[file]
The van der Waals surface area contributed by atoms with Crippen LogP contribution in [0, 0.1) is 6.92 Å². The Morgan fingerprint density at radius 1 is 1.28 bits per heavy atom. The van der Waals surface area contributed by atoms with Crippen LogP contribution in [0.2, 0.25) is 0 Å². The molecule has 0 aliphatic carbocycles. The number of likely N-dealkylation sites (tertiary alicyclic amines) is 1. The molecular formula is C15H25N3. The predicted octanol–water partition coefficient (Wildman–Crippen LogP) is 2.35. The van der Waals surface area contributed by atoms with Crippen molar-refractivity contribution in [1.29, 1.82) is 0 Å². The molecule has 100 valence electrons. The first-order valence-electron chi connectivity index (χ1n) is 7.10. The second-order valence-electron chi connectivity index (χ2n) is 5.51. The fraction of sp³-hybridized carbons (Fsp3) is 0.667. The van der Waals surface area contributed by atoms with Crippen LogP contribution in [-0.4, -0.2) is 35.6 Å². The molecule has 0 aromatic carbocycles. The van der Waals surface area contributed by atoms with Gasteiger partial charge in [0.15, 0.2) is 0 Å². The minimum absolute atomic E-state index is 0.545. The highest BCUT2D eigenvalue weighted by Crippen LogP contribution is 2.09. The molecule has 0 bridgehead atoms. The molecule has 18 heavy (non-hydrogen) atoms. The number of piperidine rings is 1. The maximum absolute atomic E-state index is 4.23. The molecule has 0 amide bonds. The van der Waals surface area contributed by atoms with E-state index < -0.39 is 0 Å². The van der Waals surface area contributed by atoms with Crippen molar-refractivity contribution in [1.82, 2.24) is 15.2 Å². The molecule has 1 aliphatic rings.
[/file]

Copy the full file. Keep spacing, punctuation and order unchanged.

The van der Waals surface area contributed by atoms with Crippen LogP contribution in [0, 0.1) is 6.92 Å². The Morgan fingerprint density at radius 1 is 1.28 bits per heavy atom. The van der Waals surface area contributed by atoms with Crippen LogP contribution in [0.2, 0.25) is 0 Å². The molecule has 0 aliphatic carbocycles. The number of likely N-dealkylation sites (tertiary alicyclic amines) is 1. The molecular formula is C15H25N3. The predicted octanol–water partition coefficient (Wildman–Crippen LogP) is 2.35. The van der Waals surface area contributed by atoms with Crippen molar-refractivity contribution in [1.29, 1.82) is 0 Å². The molecule has 100 valence electrons. The first-order valence-electron chi connectivity index (χ1n) is 7.10. The second-order valence-electron chi connectivity index (χ2n) is 5.51. The fraction of sp³-hybridized carbons (Fsp3) is 0.667. The van der Waals surface area contributed by atoms with Crippen LogP contribution in [-0.4, -0.2) is 35.6 Å². The molecule has 0 aromatic carbocycles. The van der Waals surface area contributed by atoms with Gasteiger partial charge in [0.15, 0.2) is 0 Å². The minimum absolute atomic E-state index is 0.545. The highest BCUT2D eigenvalue weighted by Crippen LogP contribution is 2.09. The molecule has 0 bridgehead atoms. The molecule has 18 heavy (non-hydrogen) atoms. The number of piperidine rings is 1. The maximum absolute atomic E-state index is 4.23. The molecule has 0 amide bonds. The van der Waals surface area contributed by atoms with E-state index < -0.39 is 0 Å². The van der Waals surface area contributed by atoms with Crippen molar-refractivity contribution in [1.82, 2.24) is 15.2 Å². The molecule has 1 aliphatic rings.